Why is 3D bioprinting bone so important? Because the autologous bone graft is simply not enough. What many people perhaps don’t know is that bone harvesting is not only limited by donor sites and but also adding additional risk to surgeries. Just imagine patients with head and neck (or other) cancers, in addition to the wrath of cancer, they have to endure disfiguring but life-saving surgeries. Therefore, being able to use tissue engineering, digital design, 3D printing to create space-filling fully implantable bone tissue is many surgeons’ dream. However, what appears hard and homogenous, an ideal for 3D printing, is not easy, because the musculoskeletal system is actually a dynamic, ever-changing vascularized organ. Therefore, bioprinting bone faces many similar challenges to bioprinting other organ systems. In this webinar, we have included world-class scientists and entrepreneurs to share their latest discoveries and entrepreneurial journeys.
Brian is the manufacturing manager at EpiBone Inc, a biotech start-up seeking to transform skeletal repair. Since joining in 2015, Brian has progressed the development of EpiBone’s products and is now leading the Phase I/II clinical manufacturing of EpiBone’s tissue-engineered anatomical bone graft. Brian received his MS/BS in Biomedical Engineering from Pennsylvania State University.
Casper Slots has research experience in materials science and development, tissue engineering and drug delivery – all in the fields of 3D printing. He has spent the last five years developing new 3D printable biological inks and drug delivery systems. He is a registered nurse with clinical experience and has extensive experience working with materials scientists, as well as with patients, clinicians, and surgeons. Casper is the Chief Commercial Officer of Particle3D where he oversees the development and commercial strategies of the company. Casper holds an MSc (Eng.) in Health & Welfare Technology, a BSc in Nursing, and is a TEDx speaker.
Ibrahim Tarik Ozbolat is an Associate Professor of Engineering Science and Mechanics, Biomedical Engineering and Neurosurgery, and a member of the Huck Institutes of the Life Sciences at Penn State University. Dr. Ozbolat’s main area of research is in the field of 3D Bioprinting. He has been working on several aspects of bioprinting such as bioprinting processes, bioink materials, bioprinters and post-bioprinting tissue maturation for manufacturing of more than a dozen tissues and organs. Dr. Ozbolat is a leading scientist with over 140 publications, including a sole-authored book in his domain. Due to his notable contributions to the field of bioprinting, he has received several prestigious international and national awards including 2014 NSF CAREER Award, 2014 SME Outstanding Young Manufacturing Engineer Award, 2014 ASME Chao and Trigger Young Manufacturing Engineer Award, 2014 ASME Tau Pi Sigma Gold Medal, 2015 IIE Dr. Hamid K. Eldin Outstanding Early Career Industrial Engineer in Academia Award, 2015 International Outstanding Young Researcher in Freeform and Additive Manufacturing Award and 2017 Hartz Family Career Development Professorship at Penn State.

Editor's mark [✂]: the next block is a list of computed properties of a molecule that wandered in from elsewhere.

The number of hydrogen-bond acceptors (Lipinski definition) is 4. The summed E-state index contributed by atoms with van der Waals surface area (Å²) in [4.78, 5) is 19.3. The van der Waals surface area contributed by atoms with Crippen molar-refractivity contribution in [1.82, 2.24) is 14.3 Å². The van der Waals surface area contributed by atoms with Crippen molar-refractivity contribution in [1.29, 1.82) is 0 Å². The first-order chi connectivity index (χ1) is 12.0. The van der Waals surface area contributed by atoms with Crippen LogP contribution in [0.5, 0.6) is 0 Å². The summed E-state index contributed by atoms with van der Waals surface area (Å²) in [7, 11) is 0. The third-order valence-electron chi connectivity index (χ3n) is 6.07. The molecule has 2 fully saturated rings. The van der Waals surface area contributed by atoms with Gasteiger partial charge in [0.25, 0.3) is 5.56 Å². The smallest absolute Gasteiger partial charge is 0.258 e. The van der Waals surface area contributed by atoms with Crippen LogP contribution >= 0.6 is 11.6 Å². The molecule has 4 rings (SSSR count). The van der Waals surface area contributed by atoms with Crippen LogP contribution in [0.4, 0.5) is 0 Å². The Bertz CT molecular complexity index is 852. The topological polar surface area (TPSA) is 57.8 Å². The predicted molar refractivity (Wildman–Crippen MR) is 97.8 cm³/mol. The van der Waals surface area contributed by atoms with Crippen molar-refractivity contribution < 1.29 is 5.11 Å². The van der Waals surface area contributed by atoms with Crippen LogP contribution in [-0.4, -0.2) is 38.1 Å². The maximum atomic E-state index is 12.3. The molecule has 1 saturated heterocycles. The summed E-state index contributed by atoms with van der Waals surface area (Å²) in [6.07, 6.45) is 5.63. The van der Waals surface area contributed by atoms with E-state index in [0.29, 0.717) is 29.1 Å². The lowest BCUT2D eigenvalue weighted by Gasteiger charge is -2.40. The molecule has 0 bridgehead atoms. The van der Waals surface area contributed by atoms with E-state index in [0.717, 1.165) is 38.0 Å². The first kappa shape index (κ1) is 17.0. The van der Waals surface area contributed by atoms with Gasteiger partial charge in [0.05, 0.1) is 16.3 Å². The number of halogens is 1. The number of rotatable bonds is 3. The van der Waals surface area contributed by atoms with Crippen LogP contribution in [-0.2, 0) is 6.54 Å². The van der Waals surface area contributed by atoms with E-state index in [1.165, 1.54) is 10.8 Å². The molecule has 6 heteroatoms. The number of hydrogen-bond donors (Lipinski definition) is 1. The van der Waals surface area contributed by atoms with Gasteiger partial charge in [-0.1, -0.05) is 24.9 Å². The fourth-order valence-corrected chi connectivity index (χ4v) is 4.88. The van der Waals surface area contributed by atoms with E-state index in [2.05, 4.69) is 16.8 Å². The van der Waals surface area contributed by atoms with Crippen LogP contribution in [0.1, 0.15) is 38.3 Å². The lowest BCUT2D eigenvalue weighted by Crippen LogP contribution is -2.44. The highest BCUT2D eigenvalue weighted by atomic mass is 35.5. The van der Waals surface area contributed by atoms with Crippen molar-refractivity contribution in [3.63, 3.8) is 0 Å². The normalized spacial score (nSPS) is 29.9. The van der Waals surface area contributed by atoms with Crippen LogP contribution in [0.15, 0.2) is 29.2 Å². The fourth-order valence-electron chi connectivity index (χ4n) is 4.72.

Dr. Caralynn Nowinski Collens is the CEO and co-founder of Dimension Inx, a regenerative biomaterials platform developing medical products that repair tissues and organs. She is passionate about building teams and organizations that harness technology to drive transformational change and improve the quality of people’s lives. Previously as the co-founder of UI LABS, a first-of-its-kind technology organization focused on the digital future of industries, Caralynn built the organization from concept in late 2011 through launch in 2014, serving as CEO until 2019. After starting her first company while a joint medical/business student at the University of Illinois at Chicago, Caralynn spent her early career in venture capital and corporate finance, primarily focused on technology-based university spin-outs. Caralynn is proud to have been a member of the Chicago Chapter of the Young Presidents’ Organization (YPO) and recognized as one of Crain’s Chicago Business’ “Forty Under Forty”, “Notable Women in Manufacturing”, and “Tech 50”.
Joe is currently a biomedical engineer and PhD Candidate at Mount Sinai, working in the labs of Drs.Kevin Costa and Junqian Xu, in addition to being the lead engineer with the Sinai BioDesign innovation team and helping run the MSIG and GRO-Biotech student groups. Previously, he worked at 3D Systemson technical development in the consumer marketing department and as a liaison with engineering project management teams, in addition to an earlier stint at experiential marketing firm Affinitive.
Joe received his bachelors in Biomedical Engineering from Macaulay Honors College at The City College of New York, where he also remains active in the Zahn Innovation Center, an on-campus tech startup incubator.He has also been involved in several startup ventures in the hardware and biotech spaces. Several years ago, Joe took Proto-Sauce, through NYCEDC’s Futureworks Incubator, with the goal of developing new materials for resin-based 3D printing. More recently, he had the privilege to serve as the CTO of BioSapien, using advanced manufacturing to create new devices for the treatment of cancer. Beyond Joe’s direct startup work, he has also continued to participate in Futureworks and other New York City startup programs as a mentor.